Please use this identifier to cite or link to this item: http://hdl.handle.net/1893/30388
Appears in Collections:Faculty of Health Sciences and Sport Journal Articles
Peer Review Status: Refereed
Title: Diminished heart rate reactivity to acute psychological stress is associated with enhanced carotid intima-media thickness through adverse health behaviors: Heart rate reactivity and intima-media thickness
Author(s): Ginty, Annie T
Williams, Sarah E
Jones, Alexander
Roseboom, Tessa J
Phillips, Anna C
Painter, Rebecca C
Carroll, Douglas
de Rooij, Susanne R
Contact Email: a.c.whittaker@stir.ac.uk
Keywords: Heart rate reactivity
Stress
Body mass index
Smoking
Intima‐media thickness
Issue Date: Jun-2016
Citation: Ginty AT, Williams SE, Jones A, Roseboom TJ, Phillips AC, Painter RC, Carroll D & de Rooij SR (2016) Diminished heart rate reactivity to acute psychological stress is associated with enhanced carotid intima-media thickness through adverse health behaviors: Heart rate reactivity and intima-media thickness. Psychophysiology, 53 (6), pp. 769-775. https://doi.org/10.1111/psyp.12640
Abstract: Recent evidence demonstrates that individuals with low heart rate (HR) reactions to acute psychological stress are more likely to be obese or smokers. Smoking and obesity are established risk factors for increased carotid intima‐media thickness (IMT). The aim of this study was to examine the potential pathways linking intima‐media thickness, smoking, body mass index (BMI), and HR stress reactivity. A total of 552 participants, 47.6% male, M (SD) age = 58.3 (0.94) years, were exposed to three psychological stress tasks (Stroop, mirror drawing, and speech) preceded by a resting baseline period; HR was recorded throughout. HR reactivity was calculated as the average response across the three tasks minus average baseline HR. Smoking status, BMI, and IMT were determined by trained personnel. Controlling for important covariates (e.g., socioeconomic status), structural equation modeling revealed that BMI and smoking mediated the negative relationship between HR reactivity and IMT. The hypothesized model demonstrated a good overall fit to the data, χ2(8) = 0.692, p = .403; CFI = 1.00; TLI = 1.00 SRMR = .01; RMSEA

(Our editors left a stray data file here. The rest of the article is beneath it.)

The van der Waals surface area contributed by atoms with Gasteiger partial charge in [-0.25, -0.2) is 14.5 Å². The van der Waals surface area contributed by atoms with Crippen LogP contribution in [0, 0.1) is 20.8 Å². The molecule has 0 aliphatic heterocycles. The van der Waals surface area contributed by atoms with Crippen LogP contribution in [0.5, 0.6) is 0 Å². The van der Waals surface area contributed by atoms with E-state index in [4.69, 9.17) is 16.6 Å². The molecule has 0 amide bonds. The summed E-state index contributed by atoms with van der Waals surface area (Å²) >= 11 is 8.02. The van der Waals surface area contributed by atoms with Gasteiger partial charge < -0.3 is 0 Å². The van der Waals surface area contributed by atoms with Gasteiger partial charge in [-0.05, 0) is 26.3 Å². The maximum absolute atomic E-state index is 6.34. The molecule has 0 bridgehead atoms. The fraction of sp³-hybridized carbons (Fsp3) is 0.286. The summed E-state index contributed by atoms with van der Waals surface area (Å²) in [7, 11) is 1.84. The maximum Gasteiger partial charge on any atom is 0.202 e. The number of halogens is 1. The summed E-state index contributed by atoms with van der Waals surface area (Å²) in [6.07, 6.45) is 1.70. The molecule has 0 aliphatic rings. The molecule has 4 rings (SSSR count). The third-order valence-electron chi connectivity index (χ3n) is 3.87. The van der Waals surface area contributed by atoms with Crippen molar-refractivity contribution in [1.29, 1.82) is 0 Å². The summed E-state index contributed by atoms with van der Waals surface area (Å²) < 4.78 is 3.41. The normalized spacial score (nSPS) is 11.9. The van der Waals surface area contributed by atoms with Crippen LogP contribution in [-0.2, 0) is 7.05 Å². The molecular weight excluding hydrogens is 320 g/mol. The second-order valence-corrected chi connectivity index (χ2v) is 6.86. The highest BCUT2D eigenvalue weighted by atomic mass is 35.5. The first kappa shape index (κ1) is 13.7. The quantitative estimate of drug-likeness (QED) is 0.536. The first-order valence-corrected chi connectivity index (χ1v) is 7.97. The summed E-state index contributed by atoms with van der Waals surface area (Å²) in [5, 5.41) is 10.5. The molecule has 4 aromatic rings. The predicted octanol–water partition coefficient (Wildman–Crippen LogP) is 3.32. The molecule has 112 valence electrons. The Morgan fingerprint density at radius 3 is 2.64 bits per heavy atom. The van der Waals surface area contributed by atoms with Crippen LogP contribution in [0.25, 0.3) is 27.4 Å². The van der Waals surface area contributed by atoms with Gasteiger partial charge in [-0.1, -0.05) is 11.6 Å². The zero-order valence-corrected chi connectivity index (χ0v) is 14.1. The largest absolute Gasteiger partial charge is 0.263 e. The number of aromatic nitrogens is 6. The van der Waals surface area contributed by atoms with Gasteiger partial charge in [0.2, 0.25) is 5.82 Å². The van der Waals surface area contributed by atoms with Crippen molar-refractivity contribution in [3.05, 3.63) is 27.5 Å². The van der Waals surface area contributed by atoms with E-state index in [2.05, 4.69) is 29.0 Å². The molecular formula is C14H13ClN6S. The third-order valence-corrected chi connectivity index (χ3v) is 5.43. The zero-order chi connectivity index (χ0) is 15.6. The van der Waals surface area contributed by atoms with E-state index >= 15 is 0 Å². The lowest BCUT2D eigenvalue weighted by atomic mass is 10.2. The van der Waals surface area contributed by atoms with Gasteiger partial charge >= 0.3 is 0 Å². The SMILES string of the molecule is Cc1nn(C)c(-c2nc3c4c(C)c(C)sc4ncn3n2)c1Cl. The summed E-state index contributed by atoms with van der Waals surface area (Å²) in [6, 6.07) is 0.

DOI Link: 10.1111/psyp.12640
Rights: This is the peer reviewed version of the following article: Ginty, A. T., Williams, S. E., Jones, A. , Roseboom, T. J., Phillips, A. C., Painter, R. C., Carroll, D. and de Rooij, S. R. (2016), Diminished heart rate reactivity to acute psychological stress is associated with enhanced carotid intima‐media thickness through adverse health behaviors. Psychophysiol, 53: 769-775, which has been published in final form at https://doi.org/10.1111/psyp.12640. This article may be used for non-commercial purposes in accordance with Wiley Terms and Conditions for self-archiving.
Licence URL(s): https://storre.stir.ac.uk/STORREEndUserLicence.pdf

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